TECH TALK With Bob The Computer Guy By Bob Dalles. Today’s Topic: Protecting Your Data

Published on 18 October 2017 in Business
Bob Dalles (author)

Bob Dalles


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“I want people to know that we’re here to help everyone, we do sincerely care about our customers, and that no job is too small,” said Bob Dalles, president. (Bob The Computer Guy & Associates Inc./Nicole Dalles)

“I want people to know that we’re here to help everyone, we do sincerely care about our customers, and that no job is too small,” said Bob Dalles, president. (Bob The Computer Guy & Associates Inc./Nicole Dalles)

Greetings Friends… Do you protect your data?  Two things make your computer unique to you.  The programs (applications) you regularly use and your data.  These files are saved on your computer’s hard drive.  Most people are not aware that there is a high probability your hard drive will “crash” at some point in time.  A crash will make the files on your hard drive inaccessible.  A hard drive anatomy consists of moving parts and electronic circuits.  A crash can be a mechanical failure and/or an electronic failure.  These failures can be caused by many events.  The two most common being power surges that can destroy the electronics, and trauma to the hard drive being physically jolted that can damage the mechanical components.  Other threats to your data can range from malware attacks to theft of the computer itself.  Sometimes the hard drive can have a manufacturer defect.  I have hard drives that still work after 20 years, and I’ve had hard drives that did not last 20 days.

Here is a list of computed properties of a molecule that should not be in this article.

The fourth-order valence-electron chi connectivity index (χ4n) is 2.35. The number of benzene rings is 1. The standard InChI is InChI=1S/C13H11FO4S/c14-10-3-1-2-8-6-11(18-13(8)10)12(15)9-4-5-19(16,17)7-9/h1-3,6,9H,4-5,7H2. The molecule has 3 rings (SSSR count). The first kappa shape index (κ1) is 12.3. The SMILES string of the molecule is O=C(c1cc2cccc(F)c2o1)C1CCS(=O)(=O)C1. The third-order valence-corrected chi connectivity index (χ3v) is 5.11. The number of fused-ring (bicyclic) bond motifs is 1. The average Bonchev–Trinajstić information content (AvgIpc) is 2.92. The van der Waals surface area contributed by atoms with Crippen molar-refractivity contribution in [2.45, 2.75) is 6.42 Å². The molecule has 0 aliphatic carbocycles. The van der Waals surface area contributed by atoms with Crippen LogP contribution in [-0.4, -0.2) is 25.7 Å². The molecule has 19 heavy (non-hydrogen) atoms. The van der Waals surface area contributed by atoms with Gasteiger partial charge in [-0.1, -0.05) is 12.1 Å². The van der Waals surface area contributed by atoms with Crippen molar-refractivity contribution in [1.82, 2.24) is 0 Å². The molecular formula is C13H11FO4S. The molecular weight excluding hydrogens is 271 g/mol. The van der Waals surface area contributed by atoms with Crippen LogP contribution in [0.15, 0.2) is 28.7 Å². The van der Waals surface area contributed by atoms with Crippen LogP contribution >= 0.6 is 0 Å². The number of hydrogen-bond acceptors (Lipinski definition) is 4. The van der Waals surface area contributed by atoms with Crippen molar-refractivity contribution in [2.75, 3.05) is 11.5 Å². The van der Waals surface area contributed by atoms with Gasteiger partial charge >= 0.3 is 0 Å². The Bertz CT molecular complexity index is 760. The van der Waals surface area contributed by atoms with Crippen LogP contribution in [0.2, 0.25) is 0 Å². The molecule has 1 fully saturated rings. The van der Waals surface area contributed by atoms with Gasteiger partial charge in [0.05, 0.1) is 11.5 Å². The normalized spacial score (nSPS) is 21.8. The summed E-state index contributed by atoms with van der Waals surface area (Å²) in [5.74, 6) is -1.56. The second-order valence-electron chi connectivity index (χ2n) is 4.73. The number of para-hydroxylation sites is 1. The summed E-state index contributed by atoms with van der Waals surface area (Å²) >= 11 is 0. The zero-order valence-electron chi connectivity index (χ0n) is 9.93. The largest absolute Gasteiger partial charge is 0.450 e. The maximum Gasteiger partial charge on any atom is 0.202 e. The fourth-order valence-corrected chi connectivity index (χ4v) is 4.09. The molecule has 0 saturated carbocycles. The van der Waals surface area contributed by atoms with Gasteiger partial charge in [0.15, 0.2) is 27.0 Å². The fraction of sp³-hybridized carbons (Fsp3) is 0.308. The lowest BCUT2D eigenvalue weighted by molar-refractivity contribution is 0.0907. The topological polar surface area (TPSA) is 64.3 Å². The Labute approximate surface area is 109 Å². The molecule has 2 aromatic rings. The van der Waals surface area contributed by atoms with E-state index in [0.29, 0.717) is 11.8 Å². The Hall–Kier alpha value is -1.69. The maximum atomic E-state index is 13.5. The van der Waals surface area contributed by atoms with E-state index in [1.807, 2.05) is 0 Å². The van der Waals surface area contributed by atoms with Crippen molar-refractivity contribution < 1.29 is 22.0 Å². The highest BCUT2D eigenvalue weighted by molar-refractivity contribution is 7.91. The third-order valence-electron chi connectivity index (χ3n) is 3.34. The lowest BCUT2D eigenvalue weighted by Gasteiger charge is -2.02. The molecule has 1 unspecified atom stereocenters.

Most small companies do not back up their data and even more home users fail to protect their data.  For some a data loss can be merely an inconvenience; for others it can cause companies loss of revenue and some have even gone out of business by losing their customer information and financial data.  The reasons they do not back up their data range from denial that a crash could happen to them, to not understanding that this risk even exists.  Hurricane Irma created a lot of hard drive crashes; from power surges to leaky roofs in businesses and homes that destroyed computer systems.

Data backups can be done on floppy drives, optical drives (such as a DVD), magnetic tape, flash drives, another hard drive, and the cloud.  The storage medium would depend on how much data is being backed up and the frequency that it is done.  Backing up your data can be a simple process and if you should be a victim of data loss, you’ll be glad you did.  Your recovery will save you a lot of time and money.  If you need training on how to back up your data consult with an IT professional to be sure you are doing it properly.

Have a tech question?  Email me at TechTalk-TBNL@BobTheComputerGuy.NET.  Questions will be selected by the popularity of a topic and answered in this column.  If you have a more urgent need or have a unique situation you may schedule an appointment with one of my Professionally Certified Technicians by calling 727-534-4000.  Until next time, stay safe on the Internet.

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